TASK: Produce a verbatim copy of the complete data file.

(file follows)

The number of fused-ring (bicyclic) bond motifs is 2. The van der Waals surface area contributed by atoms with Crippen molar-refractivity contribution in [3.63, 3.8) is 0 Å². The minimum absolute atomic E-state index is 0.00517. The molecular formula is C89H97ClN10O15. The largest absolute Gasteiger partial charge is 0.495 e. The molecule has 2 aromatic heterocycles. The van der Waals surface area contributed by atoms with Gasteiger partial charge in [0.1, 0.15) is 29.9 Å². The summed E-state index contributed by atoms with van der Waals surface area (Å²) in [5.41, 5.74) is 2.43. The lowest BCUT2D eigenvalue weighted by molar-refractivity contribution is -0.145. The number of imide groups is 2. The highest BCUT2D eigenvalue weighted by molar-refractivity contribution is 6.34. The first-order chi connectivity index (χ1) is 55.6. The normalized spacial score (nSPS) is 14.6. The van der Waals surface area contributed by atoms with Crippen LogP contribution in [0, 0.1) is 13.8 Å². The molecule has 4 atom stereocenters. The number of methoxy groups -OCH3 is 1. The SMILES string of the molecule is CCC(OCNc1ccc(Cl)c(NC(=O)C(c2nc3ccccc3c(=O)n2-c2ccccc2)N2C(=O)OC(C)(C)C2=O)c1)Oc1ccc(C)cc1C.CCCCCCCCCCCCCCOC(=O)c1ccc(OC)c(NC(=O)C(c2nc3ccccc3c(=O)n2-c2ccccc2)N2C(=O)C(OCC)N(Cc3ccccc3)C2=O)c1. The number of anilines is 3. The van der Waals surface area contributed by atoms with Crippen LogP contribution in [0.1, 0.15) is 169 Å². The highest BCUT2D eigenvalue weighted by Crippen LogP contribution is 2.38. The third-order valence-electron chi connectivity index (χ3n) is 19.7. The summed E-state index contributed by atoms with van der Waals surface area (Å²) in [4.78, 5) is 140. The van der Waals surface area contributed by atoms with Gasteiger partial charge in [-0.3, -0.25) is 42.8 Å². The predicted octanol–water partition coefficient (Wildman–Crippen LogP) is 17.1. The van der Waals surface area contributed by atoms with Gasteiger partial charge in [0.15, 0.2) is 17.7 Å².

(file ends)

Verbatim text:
The number of fused-ring (bicyclic) bond motifs is 2. The van der Waals surface area contributed by atoms with Crippen molar-refractivity contribution in [3.63, 3.8) is 0 Å². The minimum absolute atomic E-state index is 0.00517. The molecular formula is C89H97ClN10O15. The largest absolute Gasteiger partial charge is 0.495 e. The molecule has 2 aromatic heterocycles. The van der Waals surface area contributed by atoms with Gasteiger partial charge in [0.1, 0.15) is 29.9 Å². The summed E-state index contributed by atoms with van der Waals surface area (Å²) in [5.41, 5.74) is 2.43. The lowest BCUT2D eigenvalue weighted by molar-refractivity contribution is -0.145. The number of imide groups is 2. The highest BCUT2D eigenvalue weighted by molar-refractivity contribution is 6.34. The first-order chi connectivity index (χ1) is 55.6. The normalized spacial score (nSPS) is 14.6. The van der Waals surface area contributed by atoms with Crippen LogP contribution in [0, 0.1) is 13.8 Å². The molecule has 4 atom stereocenters. The number of methoxy groups -OCH3 is 1. The SMILES string of the molecule is CCC(OCNc1ccc(Cl)c(NC(=O)C(c2nc3ccccc3c(=O)n2-c2ccccc2)N2C(=O)OC(C)(C)C2=O)c1)Oc1ccc(C)cc1C.CCCCCCCCCCCCCCOC(=O)c1ccc(OC)c(NC(=O)C(c2nc3ccccc3c(=O)n2-c2ccccc2)N2C(=O)C(OCC)N(Cc3ccccc3)C2=O)c1. The number of anilines is 3. The van der Waals surface area contributed by atoms with Crippen LogP contribution in [0.1, 0.15) is 169 Å². The highest BCUT2D eigenvalue weighted by Crippen LogP contribution is 2.38. The third-order valence-electron chi connectivity index (χ3n) is 19.7. The summed E-state index contributed by atoms with van der Waals surface area (Å²) in [4.78, 5) is 140. The van der Waals surface area contributed by atoms with Gasteiger partial charge in [-0.3, -0.25) is 42.8 Å². The predicted octanol–water partition coefficient (Wildman–Crippen LogP) is 17.1. The van der Waals surface area contributed by atoms with Gasteiger partial charge in [0.15, 0.2) is 17.7 Å².